Python Warts: The where, when, how, and why of a PyWart.
tjreedy at udel.edu
Tue Feb 19 04:22:40 CET 2013
On 2/18/2013 6:55 PM, Rick Johnson wrote:
> Pointing out problems on appropriate list is fine,
I agree. Python-list is the most free among python.org lists.
> But i don't believe a "Bug Tracker" and a "Language Wart" listing are the same.
I agree. Anyone is free to make their own site or blog, call it what
they want, and run it however they want.
> My belief is that a Tracker is for posting patches for "bugs";
> meaning either the kind that throw errors:
> [Warning: Naively hypothetical examples ahead!]
> py> 1+2
> Exception: Seg Fault!
We take these seriously if they involve core python. There is even,
somewhere, a separate list of 'crashers' that we think should be fixed.
The one left are the ones we do not know how to fix. Some reports are
closed as "won't fix" when the crash is a result of freedom we will not
take away. Two examples are ctypes and the possibility of hacking the
bytecode and other fields in CPython code objects.
> ...or the kind that produce illogical results:
> py> 1+2
Would that all bug issue were so clear. The hard one involve behavior
that is not clearly defined in the docs.
The tracker is also for improvements, though I think idea are best
discussed off the tracker first to discover if there is really any
support and possibly to improve the idea. There are currently 1170 open
'enhancement' requests on the tracker. Most are likely forgotten about
and will never go anywhere without off-tracker discussion.
The tracker is definitely not the place for 'How do I use Python?'
questions, or "How do I fix my code?" questions. They belong here.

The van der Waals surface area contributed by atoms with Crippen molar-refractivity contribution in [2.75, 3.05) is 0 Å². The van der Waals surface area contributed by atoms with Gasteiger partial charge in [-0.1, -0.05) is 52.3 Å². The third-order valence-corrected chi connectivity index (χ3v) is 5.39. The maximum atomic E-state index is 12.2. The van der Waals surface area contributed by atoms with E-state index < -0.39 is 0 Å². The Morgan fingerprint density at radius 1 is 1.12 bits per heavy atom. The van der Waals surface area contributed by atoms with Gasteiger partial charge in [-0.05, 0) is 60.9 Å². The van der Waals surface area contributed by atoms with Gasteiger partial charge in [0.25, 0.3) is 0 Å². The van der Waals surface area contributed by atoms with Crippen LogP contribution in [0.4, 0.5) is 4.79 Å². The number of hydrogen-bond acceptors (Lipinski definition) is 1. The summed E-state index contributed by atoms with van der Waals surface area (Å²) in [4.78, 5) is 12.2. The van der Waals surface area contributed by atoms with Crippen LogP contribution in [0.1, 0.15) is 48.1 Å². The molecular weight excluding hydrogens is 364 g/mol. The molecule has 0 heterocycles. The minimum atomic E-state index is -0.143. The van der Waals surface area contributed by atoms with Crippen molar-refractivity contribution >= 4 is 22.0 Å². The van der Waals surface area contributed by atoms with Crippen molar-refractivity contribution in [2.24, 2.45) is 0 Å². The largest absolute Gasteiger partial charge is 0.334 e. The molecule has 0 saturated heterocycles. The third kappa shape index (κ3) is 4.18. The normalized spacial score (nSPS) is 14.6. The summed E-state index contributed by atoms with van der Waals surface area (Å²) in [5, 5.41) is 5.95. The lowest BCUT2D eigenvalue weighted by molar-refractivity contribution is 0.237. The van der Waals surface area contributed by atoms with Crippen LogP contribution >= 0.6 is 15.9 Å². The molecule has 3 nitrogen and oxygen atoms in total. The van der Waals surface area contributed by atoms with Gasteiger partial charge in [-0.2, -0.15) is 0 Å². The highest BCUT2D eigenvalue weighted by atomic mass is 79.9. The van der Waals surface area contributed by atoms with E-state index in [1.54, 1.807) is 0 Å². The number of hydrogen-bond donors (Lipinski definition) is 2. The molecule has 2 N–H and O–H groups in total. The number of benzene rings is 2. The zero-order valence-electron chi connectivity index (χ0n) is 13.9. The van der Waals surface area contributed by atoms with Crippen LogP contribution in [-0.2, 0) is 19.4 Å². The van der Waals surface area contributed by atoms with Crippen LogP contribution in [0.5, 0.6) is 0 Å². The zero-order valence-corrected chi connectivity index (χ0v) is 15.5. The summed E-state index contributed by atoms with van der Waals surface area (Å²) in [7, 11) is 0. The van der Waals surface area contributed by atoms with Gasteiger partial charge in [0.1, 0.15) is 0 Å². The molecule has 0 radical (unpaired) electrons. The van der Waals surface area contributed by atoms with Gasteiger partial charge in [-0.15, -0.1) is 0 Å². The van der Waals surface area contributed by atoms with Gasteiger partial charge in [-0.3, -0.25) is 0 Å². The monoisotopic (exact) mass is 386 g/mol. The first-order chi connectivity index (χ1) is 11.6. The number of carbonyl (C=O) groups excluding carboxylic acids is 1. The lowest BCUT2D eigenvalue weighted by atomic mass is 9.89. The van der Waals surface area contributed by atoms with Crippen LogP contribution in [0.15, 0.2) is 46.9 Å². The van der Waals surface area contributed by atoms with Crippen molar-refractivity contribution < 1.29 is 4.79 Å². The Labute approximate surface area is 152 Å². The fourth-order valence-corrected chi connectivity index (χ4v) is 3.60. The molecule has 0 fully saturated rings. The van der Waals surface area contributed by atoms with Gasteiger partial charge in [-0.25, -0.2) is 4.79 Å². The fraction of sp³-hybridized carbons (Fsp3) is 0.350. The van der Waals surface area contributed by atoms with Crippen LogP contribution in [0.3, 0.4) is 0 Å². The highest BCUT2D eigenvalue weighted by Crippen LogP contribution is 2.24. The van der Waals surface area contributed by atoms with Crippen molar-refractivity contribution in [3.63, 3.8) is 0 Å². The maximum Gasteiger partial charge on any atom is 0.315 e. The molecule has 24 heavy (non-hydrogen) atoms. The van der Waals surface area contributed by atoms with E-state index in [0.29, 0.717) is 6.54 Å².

> I also believe a Bug Tracker is a serious place where stict etiquette
> and posting rules should be maintained:
Absolutely. Thank you for saying that.
> * only post if you have a working solution!
That is ideal, but some people find problems they do not know how to
fix. What is annoying however, is people how say "I could contribute
code, but I am too busy, so I want one of you volunteer to do the work I
will not do."
> * express the problem as succinctly as possible in text.
> * provide example code that exposes the error in a succinctly manner.
These two apply to posts here too. I am still amazed at 'My code doesn't
work. How do I fix it?" posts.
> * check any emotional baggage at the door.
> * only present "real bugs" and not illusions or preconceived notions > of how a certain chunk of code, or syntax, or whatever, should behave.
I would add that when people do post the last kind of issue, they should
respect the developers enough to accept an issue being closed and not
reopen it to drag on the discussion. We have too limited time for too
many issues and are not quite keeping up as it is.
I have little or no argument with the other points you made.
Terry Jan Reedy
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